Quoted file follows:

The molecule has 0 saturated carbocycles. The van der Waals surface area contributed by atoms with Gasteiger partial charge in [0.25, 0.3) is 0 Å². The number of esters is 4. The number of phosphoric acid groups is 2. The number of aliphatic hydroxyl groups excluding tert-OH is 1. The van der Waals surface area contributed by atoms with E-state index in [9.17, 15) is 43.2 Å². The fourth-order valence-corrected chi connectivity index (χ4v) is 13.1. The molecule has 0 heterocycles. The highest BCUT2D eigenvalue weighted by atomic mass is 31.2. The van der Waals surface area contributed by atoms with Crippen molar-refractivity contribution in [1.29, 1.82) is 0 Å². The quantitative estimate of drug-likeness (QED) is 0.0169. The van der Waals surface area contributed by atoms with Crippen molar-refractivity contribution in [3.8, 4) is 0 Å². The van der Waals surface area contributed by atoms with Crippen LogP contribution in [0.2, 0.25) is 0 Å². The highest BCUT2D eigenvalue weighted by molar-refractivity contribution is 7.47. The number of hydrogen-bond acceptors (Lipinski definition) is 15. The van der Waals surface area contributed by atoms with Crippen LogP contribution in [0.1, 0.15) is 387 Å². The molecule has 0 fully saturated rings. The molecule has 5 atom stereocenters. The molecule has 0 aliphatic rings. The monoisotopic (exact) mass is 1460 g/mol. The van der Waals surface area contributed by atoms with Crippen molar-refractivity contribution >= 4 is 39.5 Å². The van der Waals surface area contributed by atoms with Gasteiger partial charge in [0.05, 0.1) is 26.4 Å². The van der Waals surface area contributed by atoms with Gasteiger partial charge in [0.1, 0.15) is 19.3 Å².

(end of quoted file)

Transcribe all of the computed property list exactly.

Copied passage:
The molecule has 0 saturated carbocycles. The van der Waals surface area contributed by atoms with Gasteiger partial charge in [0.25, 0.3) is 0 Å². The number of esters is 4. The number of phosphoric acid groups is 2. The number of aliphatic hydroxyl groups excluding tert-OH is 1. The van der Waals surface area contributed by atoms with E-state index in [9.17, 15) is 43.2 Å². The fourth-order valence-corrected chi connectivity index (χ4v) is 13.1. The molecule has 0 heterocycles. The highest BCUT2D eigenvalue weighted by atomic mass is 31.2. The van der Waals surface area contributed by atoms with Crippen molar-refractivity contribution in [1.29, 1.82) is 0 Å². The quantitative estimate of drug-likeness (QED) is 0.0169. The van der Waals surface area contributed by atoms with Crippen molar-refractivity contribution in [3.8, 4) is 0 Å². The van der Waals surface area contributed by atoms with Crippen LogP contribution in [0.2, 0.25) is 0 Å². The highest BCUT2D eigenvalue weighted by molar-refractivity contribution is 7.47. The number of hydrogen-bond acceptors (Lipinski definition) is 15. The van der Waals surface area contributed by atoms with Crippen LogP contribution in [0.1, 0.15) is 387 Å². The molecule has 0 fully saturated rings. The molecule has 5 atom stereocenters. The molecule has 0 aliphatic rings. The monoisotopic (exact) mass is 1460 g/mol. The van der Waals surface area contributed by atoms with Crippen molar-refractivity contribution >= 4 is 39.5 Å². The van der Waals surface area contributed by atoms with Gasteiger partial charge in [0.05, 0.1) is 26.4 Å². The van der Waals surface area contributed by atoms with Gasteiger partial charge in [0.1, 0.15) is 19.3 Å².